Although obesity has been repeatedly reported to be an independent risk factor for difficult and impossible MV,1–4  no study in this field has systematically elucidated why obesity leads to difficult MV. We previously demonstrated that mandible advancement is unable to restore the airway patency behind the soft palate in obese subjects7  and suggested the importance of MV through the mouth in accordance with the recommendation by Safar et al.26  However, by using only one hand, it is practically difficult to appropriately perform airway maneuvers including mouth opening in obese patients with relatively large facial structures. Furthermore, obesity worsens SDB by increasing pharyngeal airway collapsibility through structural mechanisms such as excessive soft tissue for the craniofacial size and reduced lung volume.29,30  Our results indicate that the use of two hands can effectively, though not perfectly, compensate for the structural abnormalities resulting in acceptable MV even in severe SDB patients. The use of oral or nasal airways would prevent the EFL at the soft plate and further improve the MV as documented by Safar et al.25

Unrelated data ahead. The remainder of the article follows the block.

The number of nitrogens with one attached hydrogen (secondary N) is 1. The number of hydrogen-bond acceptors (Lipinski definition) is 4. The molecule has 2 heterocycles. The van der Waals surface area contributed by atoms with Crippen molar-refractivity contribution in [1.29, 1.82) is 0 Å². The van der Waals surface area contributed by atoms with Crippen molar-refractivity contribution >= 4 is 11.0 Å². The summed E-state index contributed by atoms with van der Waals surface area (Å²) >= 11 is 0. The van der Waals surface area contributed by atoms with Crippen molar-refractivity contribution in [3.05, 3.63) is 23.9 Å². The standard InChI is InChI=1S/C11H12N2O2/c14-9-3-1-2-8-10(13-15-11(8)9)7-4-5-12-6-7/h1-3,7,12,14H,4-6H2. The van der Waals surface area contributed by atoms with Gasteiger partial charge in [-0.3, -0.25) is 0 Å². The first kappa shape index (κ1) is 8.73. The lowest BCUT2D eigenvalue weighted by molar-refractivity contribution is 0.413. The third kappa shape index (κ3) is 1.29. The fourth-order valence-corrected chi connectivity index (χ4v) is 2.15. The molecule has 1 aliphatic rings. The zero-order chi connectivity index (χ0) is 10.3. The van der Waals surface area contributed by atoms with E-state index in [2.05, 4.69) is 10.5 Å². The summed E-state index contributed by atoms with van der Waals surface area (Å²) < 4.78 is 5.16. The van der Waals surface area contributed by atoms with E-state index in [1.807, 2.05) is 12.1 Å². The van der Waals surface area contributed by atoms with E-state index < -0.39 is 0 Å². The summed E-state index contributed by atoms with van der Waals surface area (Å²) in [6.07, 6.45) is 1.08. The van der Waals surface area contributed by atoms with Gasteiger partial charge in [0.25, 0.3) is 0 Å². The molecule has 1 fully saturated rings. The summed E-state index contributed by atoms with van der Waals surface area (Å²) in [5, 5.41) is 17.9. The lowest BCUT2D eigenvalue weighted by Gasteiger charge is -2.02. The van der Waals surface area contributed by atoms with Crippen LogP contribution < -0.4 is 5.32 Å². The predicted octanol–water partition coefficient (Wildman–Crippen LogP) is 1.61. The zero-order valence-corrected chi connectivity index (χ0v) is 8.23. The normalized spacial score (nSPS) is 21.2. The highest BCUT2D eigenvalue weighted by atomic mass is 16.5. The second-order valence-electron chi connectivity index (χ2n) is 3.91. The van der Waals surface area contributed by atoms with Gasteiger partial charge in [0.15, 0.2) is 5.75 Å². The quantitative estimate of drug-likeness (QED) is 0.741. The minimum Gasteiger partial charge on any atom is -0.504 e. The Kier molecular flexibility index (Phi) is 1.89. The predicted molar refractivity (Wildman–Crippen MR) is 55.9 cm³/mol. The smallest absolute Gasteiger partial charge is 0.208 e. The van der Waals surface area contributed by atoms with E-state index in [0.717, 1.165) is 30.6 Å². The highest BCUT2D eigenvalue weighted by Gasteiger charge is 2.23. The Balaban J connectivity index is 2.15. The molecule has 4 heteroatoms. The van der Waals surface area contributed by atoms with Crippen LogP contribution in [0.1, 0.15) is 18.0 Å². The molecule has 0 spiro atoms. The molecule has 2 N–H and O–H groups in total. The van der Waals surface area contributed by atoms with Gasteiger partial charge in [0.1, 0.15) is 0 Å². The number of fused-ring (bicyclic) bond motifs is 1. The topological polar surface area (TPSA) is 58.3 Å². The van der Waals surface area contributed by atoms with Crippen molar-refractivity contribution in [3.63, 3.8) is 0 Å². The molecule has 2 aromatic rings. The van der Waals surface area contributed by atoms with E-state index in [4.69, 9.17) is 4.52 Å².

Clinical Implications and Limitations of This Study
Since this study mimicked routine anesthesia induction, we believe that its results provide clinically useful information for predicting, diagnosing, and managing difficult MV. The efficiency of MV decreased only in severe SDB patients indicating the importance of preoperative SDB screening by questionnaires and portable sleep monitor for diagnosis of the SDB severity.31  Clinical values of the preoperative SDB diagnosis for decreasing incidence of difficult MV are worth assessing in future studies.